Of course there are other Production Designers that have influence me...Henry Bumstead for his way with film crews and Production, Michael Seymour’s ‘Alien’ from which I ‘borrowed’ a lot of design ideas, John Box for the ‘scope’ he was able to create in just about any David Lean movie, John Barry’s ‘Star Wars, Dean Tavoularis’ ‘Little Italy’ from ‘The Godfather,’ Van Nest Polglase for ‘Citizen Kane’ and other MGM & RKO musicals with the large ‘cartouche’ style sets which have always awed me, and Dante Ferretti for just about anything he did, but all in all no Designer had a bigger influence on me than Bo.
Gae buckley trained as an architect and moved into art direction on films such as “Indecent Proposal”, “What Women Want” and “Tin Cup”. She became a production designer on Kevin Costner’s 2002 western darma “Open Range”, and has since designed many films such as “The Book Of Eli”, “Sisterhood of the Traveling Pants”, “A Walk in the Woods”, “He’s Just Not That Into You” and the recent “I’m Your Woman”.
I hadn’t been aware of Production Design as a possible profession when I was young. My head was buried in my architecture studies and all nighters. But one night I went to see the Woody Allen movie "Interiors" which was production designed by Mel Bourne. The muted color palette rendered in what seemed like 32 perfect shades of beige reflected the interiors of the characters in a way that affected me in a visceral way. I could feel their reserve and melancholy. When Maureen Stapleton shows up in her red dress loud and expressive like an explosion, it rocked my world in that way when one has an awareness burst open to a previously blind perspective. An ‘Ah ha!’ moment. The colors and palette set the tone and supported the storytelling.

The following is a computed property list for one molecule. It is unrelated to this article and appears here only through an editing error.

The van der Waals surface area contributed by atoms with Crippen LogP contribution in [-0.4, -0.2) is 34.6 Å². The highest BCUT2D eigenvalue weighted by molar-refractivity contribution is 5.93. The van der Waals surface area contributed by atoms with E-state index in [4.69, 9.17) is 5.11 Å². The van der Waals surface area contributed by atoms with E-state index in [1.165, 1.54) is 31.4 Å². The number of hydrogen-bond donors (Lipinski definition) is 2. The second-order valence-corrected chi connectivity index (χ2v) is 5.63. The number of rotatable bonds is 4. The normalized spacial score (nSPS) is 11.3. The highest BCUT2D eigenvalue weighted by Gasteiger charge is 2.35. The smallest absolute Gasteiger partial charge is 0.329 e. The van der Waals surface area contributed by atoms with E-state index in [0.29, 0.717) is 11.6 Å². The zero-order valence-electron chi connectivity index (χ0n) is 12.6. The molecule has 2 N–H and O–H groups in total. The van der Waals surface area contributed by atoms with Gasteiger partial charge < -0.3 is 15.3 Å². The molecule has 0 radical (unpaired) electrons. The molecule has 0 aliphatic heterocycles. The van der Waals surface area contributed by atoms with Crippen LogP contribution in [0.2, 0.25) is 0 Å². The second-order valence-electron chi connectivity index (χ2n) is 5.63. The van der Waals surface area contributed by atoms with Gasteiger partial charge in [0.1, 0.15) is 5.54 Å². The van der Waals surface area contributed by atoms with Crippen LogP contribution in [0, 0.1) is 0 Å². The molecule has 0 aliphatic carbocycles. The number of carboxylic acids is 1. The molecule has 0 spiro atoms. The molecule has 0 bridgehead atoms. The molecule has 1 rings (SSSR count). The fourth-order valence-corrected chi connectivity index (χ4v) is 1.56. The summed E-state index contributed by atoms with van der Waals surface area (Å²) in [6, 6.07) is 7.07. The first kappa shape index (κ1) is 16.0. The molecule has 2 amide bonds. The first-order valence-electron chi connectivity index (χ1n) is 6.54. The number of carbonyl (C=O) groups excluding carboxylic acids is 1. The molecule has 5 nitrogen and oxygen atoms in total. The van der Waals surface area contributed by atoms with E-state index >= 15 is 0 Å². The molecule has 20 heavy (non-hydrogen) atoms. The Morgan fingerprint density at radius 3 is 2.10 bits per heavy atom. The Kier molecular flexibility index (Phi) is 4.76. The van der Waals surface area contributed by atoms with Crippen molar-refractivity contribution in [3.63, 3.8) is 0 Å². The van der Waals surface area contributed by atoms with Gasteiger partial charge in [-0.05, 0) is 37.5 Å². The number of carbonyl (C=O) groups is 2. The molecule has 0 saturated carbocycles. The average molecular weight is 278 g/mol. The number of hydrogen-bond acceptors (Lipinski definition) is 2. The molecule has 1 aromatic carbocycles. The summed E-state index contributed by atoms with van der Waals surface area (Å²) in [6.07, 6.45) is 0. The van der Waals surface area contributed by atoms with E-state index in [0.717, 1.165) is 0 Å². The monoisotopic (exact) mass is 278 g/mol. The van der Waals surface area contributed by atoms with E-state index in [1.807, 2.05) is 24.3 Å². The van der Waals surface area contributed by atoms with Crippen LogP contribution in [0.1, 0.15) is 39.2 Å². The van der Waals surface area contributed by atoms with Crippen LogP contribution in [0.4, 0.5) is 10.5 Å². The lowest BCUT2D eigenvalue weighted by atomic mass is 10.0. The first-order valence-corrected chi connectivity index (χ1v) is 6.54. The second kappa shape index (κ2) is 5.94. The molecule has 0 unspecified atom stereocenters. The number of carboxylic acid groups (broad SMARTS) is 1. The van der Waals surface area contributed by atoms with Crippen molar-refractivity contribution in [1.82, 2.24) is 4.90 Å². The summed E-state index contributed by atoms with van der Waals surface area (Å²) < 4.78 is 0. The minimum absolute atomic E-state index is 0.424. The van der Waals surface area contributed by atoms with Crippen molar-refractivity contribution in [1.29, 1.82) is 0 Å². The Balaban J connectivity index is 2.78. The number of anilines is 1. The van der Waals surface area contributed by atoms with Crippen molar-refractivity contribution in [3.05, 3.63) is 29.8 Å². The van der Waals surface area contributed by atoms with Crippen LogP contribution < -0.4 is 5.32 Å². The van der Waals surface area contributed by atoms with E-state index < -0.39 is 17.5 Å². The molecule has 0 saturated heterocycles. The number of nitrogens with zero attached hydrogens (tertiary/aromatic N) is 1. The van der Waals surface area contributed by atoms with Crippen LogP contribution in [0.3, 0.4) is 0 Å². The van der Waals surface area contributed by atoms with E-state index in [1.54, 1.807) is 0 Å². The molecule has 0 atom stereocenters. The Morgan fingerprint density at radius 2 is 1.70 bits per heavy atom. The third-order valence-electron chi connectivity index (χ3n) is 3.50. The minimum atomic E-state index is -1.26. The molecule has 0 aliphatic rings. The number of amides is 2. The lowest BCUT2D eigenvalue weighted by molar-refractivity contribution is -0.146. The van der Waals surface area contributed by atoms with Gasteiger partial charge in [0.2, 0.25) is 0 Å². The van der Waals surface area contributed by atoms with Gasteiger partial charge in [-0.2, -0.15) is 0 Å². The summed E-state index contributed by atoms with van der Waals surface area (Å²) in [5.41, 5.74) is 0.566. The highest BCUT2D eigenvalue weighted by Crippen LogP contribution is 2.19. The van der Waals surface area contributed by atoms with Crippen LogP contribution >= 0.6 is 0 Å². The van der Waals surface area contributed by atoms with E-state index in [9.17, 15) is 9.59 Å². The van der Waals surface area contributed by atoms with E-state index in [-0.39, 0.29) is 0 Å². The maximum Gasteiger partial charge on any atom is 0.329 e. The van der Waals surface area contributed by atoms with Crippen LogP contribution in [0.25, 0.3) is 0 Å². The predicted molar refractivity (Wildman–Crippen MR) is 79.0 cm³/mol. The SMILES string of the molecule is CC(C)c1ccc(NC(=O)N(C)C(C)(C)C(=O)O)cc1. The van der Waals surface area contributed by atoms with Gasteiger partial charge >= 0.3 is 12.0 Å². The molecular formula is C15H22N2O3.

Once that awareness had been ignited I started noticing production design in other movies like Fassbender’s The Marriage of Maria Braun, where primary colors of Hannah Schygulla’s hat or lipstick or coat set against the dreary colors of post war Berlin riveted one’s attention to her in any scene.
The year I graduated from University and moved to Manhattan I saw Woody Allen’s movie "Manhattan" and watched it with a developing appreciation for its production design. Over the next few years I appreciated other movies that Mel Bourne designed like "Stardust Memories", "Thief", "Zelig", "Broadway Danny Rose", "The Natural", "Manhunter" and "Fatal Attraction" to name a few.
In the early-mid 1980s with the start of MTV I segued from architecture into the world of Music Video production and then into Commercials. I was thrilled to be able to make a living working in the industry but had my heart set on working in feature films. Feature work had slowed down in New York City during that time (the rumor was that producers and teamsters were fighting so producers were taking movies up to Canada). The two filmmakers who continued to work there were Martin Scorsese and Woody Allen, but I had no idea as to how to gain entrance to those camps, so decided to move to Los Angeles to gain experience in feature films. Ironically it was there that I met and interviewed with Mel Bourne in 1991 to Art Direct for him on "Indecent Proposal".
We were on that movie for a long extended prep and shoot which filled a full year and afterwards moved on to another movie, "Angie". During these two movies, Mel Bourne became a non-official mentor and friend to me and remained so until his death in 2003.